Sunday, February 15, 2009

Jim Chanos, Steve Cohan Caught With Potential Dirty Laundry

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You always wonder what exactly is going on behind closed doors in the nether regions of the investing world... with our SEC clearly shown as an inept organization, the few things we find out make us ask the question: what is happening out there that we never catch or hear whispers about? One can only imagine.

Both the Wall Street Journal and Clusterstock weigh in on a potential scandal involving 3 of the largest names in hedge fund world - noted short seller Jim Chanos, Third Point's Daniel Loeb, and SAC Capital's Steve Cohen. Loeb is already under fire
  • Third Point Management fund manager Daniel Loeb told his investors last night the firm is the target of a formal investigation being conducted by the Securities & Exchange Commission. According to Loeb, the subject of the investigation is his communications with other hedge funds.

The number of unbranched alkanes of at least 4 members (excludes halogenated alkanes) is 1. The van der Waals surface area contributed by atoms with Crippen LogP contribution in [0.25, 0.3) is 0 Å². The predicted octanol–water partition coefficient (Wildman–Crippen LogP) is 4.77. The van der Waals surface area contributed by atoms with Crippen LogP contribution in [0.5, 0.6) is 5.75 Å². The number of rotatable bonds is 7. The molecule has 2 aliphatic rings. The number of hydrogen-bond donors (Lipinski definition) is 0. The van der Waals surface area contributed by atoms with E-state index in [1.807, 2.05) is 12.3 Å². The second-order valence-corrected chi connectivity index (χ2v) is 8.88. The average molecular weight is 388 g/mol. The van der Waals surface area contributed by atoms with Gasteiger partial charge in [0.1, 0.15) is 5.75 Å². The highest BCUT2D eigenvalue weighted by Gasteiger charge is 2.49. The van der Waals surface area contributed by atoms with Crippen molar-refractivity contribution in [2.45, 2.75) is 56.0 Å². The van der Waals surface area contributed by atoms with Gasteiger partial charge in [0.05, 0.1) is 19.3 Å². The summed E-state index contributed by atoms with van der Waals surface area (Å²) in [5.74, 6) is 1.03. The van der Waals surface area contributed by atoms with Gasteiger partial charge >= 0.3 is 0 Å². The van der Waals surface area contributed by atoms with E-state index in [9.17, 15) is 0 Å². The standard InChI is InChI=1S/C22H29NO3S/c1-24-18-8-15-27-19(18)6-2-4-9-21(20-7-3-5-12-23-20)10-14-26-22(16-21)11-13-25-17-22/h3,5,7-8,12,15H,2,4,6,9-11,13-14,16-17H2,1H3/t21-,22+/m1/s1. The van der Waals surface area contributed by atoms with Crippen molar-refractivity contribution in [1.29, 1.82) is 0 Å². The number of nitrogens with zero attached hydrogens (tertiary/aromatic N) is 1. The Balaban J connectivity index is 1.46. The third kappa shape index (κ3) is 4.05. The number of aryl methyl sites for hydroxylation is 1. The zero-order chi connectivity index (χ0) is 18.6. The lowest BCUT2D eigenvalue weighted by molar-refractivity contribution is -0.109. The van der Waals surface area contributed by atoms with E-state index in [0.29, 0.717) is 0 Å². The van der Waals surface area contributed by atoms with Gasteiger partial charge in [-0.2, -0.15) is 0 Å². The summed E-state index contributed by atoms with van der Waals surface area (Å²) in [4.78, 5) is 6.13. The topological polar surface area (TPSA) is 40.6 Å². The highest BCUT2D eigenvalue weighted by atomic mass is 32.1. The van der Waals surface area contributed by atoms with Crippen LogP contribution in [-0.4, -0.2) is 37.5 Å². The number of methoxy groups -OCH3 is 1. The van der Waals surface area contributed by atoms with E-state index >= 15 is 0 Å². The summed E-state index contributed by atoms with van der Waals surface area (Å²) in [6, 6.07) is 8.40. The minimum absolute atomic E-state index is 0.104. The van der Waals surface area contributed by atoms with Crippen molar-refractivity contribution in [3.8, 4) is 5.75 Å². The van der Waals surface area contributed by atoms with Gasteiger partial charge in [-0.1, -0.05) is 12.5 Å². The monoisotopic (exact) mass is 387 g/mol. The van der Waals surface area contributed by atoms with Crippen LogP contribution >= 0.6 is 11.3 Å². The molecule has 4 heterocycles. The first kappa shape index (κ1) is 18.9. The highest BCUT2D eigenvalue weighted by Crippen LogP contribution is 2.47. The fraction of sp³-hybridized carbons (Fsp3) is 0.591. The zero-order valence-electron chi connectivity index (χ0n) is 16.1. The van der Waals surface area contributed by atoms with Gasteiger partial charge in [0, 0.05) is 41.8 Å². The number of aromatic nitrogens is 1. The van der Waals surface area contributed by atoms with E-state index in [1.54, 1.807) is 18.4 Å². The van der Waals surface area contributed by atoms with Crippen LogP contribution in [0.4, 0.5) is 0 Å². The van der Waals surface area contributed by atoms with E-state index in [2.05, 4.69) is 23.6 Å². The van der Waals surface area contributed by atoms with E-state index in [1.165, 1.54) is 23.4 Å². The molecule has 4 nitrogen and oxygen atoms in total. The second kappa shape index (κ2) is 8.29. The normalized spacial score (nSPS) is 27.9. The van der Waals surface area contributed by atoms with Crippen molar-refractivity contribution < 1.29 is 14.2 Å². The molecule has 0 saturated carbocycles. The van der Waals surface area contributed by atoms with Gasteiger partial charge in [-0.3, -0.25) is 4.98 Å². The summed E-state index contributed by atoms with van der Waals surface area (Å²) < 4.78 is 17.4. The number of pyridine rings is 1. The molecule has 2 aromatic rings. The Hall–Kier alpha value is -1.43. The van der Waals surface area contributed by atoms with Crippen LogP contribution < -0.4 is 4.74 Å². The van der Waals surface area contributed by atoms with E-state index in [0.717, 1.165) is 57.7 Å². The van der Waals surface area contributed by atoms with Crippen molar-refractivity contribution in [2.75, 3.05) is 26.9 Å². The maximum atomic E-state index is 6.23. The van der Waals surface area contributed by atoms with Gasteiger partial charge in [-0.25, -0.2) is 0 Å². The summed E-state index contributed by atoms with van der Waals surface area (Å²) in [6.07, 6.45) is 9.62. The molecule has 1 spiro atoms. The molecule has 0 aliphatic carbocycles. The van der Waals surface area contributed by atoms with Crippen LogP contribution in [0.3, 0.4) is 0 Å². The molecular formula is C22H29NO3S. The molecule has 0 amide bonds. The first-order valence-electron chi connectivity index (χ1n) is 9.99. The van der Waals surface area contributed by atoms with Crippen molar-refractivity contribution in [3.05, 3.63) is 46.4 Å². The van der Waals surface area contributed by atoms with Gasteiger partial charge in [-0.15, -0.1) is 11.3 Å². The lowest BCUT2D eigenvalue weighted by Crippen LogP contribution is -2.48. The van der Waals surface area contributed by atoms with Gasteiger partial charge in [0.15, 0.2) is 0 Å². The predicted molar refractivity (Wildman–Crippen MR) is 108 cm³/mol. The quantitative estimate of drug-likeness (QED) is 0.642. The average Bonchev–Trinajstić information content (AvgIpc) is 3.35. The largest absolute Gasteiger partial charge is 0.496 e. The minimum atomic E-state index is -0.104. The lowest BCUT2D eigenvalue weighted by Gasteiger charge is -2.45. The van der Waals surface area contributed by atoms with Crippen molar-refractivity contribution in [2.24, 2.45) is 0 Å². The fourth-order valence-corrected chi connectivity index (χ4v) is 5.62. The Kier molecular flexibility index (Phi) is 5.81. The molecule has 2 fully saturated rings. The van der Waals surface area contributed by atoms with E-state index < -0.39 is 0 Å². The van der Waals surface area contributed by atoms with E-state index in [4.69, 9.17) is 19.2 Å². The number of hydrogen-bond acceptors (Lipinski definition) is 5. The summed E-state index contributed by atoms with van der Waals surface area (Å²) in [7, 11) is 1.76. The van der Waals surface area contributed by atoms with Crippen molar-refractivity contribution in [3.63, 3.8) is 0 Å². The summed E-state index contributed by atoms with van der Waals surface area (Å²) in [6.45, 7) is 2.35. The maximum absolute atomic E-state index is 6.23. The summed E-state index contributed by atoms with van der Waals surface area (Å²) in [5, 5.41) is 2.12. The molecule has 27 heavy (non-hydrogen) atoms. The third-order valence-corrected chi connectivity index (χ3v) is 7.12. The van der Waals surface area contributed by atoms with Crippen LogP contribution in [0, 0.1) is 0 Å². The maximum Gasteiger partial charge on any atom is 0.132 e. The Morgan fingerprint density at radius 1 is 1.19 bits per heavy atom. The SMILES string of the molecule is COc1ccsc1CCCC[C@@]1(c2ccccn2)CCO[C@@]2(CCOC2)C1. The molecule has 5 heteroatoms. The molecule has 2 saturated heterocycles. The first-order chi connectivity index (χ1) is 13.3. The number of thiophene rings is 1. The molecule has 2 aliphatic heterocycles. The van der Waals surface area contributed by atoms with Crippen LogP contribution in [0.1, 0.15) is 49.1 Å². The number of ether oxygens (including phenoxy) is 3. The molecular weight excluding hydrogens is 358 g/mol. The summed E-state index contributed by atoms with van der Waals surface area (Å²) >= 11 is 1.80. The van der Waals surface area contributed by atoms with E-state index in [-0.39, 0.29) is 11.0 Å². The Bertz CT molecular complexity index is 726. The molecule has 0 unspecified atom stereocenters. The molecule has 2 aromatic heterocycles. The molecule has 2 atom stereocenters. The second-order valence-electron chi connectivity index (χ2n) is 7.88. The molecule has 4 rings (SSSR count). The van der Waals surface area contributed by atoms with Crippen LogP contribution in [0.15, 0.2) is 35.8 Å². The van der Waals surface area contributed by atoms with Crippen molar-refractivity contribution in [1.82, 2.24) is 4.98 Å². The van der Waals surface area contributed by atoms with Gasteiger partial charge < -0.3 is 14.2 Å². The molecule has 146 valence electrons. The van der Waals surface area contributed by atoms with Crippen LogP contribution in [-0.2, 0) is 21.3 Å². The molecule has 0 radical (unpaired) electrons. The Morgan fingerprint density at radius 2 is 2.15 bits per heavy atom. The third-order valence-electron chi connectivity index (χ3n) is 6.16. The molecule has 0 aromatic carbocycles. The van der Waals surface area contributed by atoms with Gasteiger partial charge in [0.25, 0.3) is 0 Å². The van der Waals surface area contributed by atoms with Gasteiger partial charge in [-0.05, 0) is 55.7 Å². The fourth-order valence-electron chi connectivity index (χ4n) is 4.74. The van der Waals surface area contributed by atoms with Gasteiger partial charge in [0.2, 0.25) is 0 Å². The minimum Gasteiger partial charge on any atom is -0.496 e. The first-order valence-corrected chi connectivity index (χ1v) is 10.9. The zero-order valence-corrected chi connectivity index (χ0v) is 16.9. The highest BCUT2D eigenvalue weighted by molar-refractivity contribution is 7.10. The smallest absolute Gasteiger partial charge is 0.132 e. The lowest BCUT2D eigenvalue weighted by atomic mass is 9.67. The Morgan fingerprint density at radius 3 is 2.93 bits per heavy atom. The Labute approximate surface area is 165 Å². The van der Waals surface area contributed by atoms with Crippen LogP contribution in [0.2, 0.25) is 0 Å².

While (if true) this would be an egregious misuse of an analyst report before it hit the Street, I don't think something like that would be "too common". What I really wonder about is how many "innocent phone calls" happen among the big guys to allay forces against ABC stock. (which is what the Loeb investigation from last year is about) It is very easy, especially in the small cap stock world, to see "outsized" moves - which trigger technical traders to jump in - and a pattern can self reinforce itself; obviously much easier to create downside than upside. But in theory there is nothing illegal about making phone calls or "sharing strategy". So let's see what the latest story is emerging in the Wild Wild West atmosphere of our markets.

WSJ: SEC Looks at Hedge Funds' Trades